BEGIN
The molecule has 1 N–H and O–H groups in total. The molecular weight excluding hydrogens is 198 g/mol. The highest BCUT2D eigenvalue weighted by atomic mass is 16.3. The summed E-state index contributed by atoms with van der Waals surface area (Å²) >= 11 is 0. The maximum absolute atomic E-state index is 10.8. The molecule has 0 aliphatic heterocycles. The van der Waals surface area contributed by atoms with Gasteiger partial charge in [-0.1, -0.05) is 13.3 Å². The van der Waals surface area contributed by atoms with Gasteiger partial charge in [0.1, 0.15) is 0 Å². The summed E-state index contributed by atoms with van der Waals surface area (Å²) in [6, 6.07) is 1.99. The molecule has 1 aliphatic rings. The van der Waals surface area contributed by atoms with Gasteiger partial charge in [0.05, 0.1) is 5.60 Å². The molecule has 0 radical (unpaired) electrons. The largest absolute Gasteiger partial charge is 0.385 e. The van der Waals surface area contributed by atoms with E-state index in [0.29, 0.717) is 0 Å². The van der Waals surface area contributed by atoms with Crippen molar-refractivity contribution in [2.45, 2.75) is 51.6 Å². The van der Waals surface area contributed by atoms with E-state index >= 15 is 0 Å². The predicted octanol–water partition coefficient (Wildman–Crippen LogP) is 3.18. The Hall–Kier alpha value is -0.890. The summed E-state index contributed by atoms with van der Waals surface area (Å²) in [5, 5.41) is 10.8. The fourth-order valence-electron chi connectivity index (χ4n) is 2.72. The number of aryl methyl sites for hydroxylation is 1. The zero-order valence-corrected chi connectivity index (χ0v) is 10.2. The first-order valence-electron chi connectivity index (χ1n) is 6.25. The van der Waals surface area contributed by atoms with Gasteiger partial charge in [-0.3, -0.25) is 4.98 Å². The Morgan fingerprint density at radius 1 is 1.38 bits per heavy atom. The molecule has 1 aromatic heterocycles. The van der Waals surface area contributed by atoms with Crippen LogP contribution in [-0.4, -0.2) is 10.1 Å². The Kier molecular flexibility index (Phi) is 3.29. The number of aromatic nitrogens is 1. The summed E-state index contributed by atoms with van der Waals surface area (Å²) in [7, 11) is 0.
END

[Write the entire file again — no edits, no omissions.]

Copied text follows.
The molecule has 1 N–H and O–H groups in total. The molecular weight excluding hydrogens is 198 g/mol. The highest BCUT2D eigenvalue weighted by atomic mass is 16.3. The summed E-state index contributed by atoms with van der Waals surface area (Å²) >= 11 is 0. The maximum absolute atomic E-state index is 10.8. The molecule has 0 aliphatic heterocycles. The van der Waals surface area contributed by atoms with Gasteiger partial charge in [-0.1, -0.05) is 13.3 Å². The van der Waals surface area contributed by atoms with Gasteiger partial charge in [0.1, 0.15) is 0 Å². The summed E-state index contributed by atoms with van der Waals surface area (Å²) in [6, 6.07) is 1.99. The molecule has 1 aliphatic rings. The van der Waals surface area contributed by atoms with Gasteiger partial charge in [0.05, 0.1) is 5.60 Å². The molecule has 0 radical (unpaired) electrons. The largest absolute Gasteiger partial charge is 0.385 e. The van der Waals surface area contributed by atoms with E-state index in [0.29, 0.717) is 0 Å². The van der Waals surface area contributed by atoms with Crippen molar-refractivity contribution in [2.45, 2.75) is 51.6 Å². The van der Waals surface area contributed by atoms with E-state index >= 15 is 0 Å². The predicted octanol–water partition coefficient (Wildman–Crippen LogP) is 3.18. The Hall–Kier alpha value is -0.890. The summed E-state index contributed by atoms with van der Waals surface area (Å²) in [5, 5.41) is 10.8. The fourth-order valence-electron chi connectivity index (χ4n) is 2.72. The number of aryl methyl sites for hydroxylation is 1. The zero-order valence-corrected chi connectivity index (χ0v) is 10.2. The first-order valence-electron chi connectivity index (χ1n) is 6.25. The van der Waals surface area contributed by atoms with Gasteiger partial charge in [-0.3, -0.25) is 4.98 Å². The Morgan fingerprint density at radius 1 is 1.38 bits per heavy atom. The molecule has 1 aromatic heterocycles. The van der Waals surface area contributed by atoms with Crippen LogP contribution in [-0.4, -0.2) is 10.1 Å². The Kier molecular flexibility index (Phi) is 3.29. The number of aromatic nitrogens is 1. The summed E-state index contributed by atoms with van der Waals surface area (Å²) in [7, 11) is 0.